Workers in the Unites States are increasingly using their homes as their offices. They , connect virtually with colleagues, and hold regular (very important) meetings their cat co-worker (or is that just me?).
Between 1997 and 2010 the number of people working exclusively at home rose by 1.8 percent (from 4.8 percent to 6.6 percent). And it wasn't just from more self-employed people working from home. A majority of the increase came from private wage, salary, and government workers setting up shop at home.
But where are these trends away from traditional office settings most prominent? Richard Florida at The Atlantic Cities points to these new statistics from the U.S. Census Bureau which also show the metropolitan regions that had the largest share of employees that worked from home in 2010. Here's the top 10:
- Boulder, Colorado (10.9%)
- Medford, Oregon (8.4%)
- Santa, Fe, New Mexico (8.3%)
- Kingston, New York (8.1%)
- Santa Rosa, California (7.9%)
- Mankato, Minnesota (7.7%)
- Prescott, Arizona (7.6%)
- St. Cloud, Minnesota (7.6%)
- Athens, Georgia (7.5%)
- Austin, Texas (7.3%)
The Census Bureau found that most metros saw an increase in people working from home between 2005 and 2010. But it was in the Southeast, Southwest, and West regions where there were the largest percentages of home-based workers.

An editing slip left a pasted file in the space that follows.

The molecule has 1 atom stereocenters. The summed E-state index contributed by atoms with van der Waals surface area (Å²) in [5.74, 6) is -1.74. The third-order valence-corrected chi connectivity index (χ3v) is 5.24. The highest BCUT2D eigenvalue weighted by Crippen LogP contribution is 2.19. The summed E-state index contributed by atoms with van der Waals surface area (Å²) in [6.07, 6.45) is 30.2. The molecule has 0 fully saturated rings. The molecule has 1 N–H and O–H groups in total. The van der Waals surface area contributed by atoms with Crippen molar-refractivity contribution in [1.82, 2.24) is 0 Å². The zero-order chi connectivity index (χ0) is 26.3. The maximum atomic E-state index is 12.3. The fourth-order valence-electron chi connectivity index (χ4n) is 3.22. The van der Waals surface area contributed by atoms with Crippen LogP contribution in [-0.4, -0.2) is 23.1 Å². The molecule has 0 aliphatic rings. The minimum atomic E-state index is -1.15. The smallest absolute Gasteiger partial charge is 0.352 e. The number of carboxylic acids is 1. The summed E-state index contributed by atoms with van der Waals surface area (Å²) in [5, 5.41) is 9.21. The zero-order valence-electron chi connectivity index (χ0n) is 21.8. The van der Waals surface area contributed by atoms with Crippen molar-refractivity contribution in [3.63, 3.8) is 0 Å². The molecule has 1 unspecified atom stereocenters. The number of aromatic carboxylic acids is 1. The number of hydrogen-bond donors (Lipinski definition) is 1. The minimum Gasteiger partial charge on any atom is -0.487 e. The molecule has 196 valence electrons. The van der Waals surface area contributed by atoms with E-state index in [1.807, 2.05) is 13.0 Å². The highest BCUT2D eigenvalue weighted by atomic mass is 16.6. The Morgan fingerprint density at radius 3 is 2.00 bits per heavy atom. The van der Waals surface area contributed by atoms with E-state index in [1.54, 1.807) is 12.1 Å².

Some other notable statistics from the Census Bureau report:
- More occasional telecommuters: The percentage of all workers who worked at least 1 day at home increased from 7.0 percent in 1997 to 9.5 percent in 2010.
- What kind of work?: 25 percent of home-based workers were in management, business, and financial occupations
- Increase in tech workers: Between 2000 and 2010 home-based workers in computer, engineering, and science occupations increased by 69 percent.
- Self-employed majority: Nearly half of home-based workers were self-employed.
- Long weekends?: For those workers who also go into a traditional office, the most popular days to work from home were Monday and Friday.
Florida also ran the numbers and found interesting correlation between telecommuting metros and metro that have a high rate bike commuters. There was also a significant negative correlation between telecommuters and places where people drive to work.
As he puts it, telecommuting is a trend we can expect to see more of:
The combination of improved technology, congested highways and higher oil prices means the trend to working at home is likely to increase in the future.
[Via The Atlantic Cities]
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This post was originally published on Smartplanet.com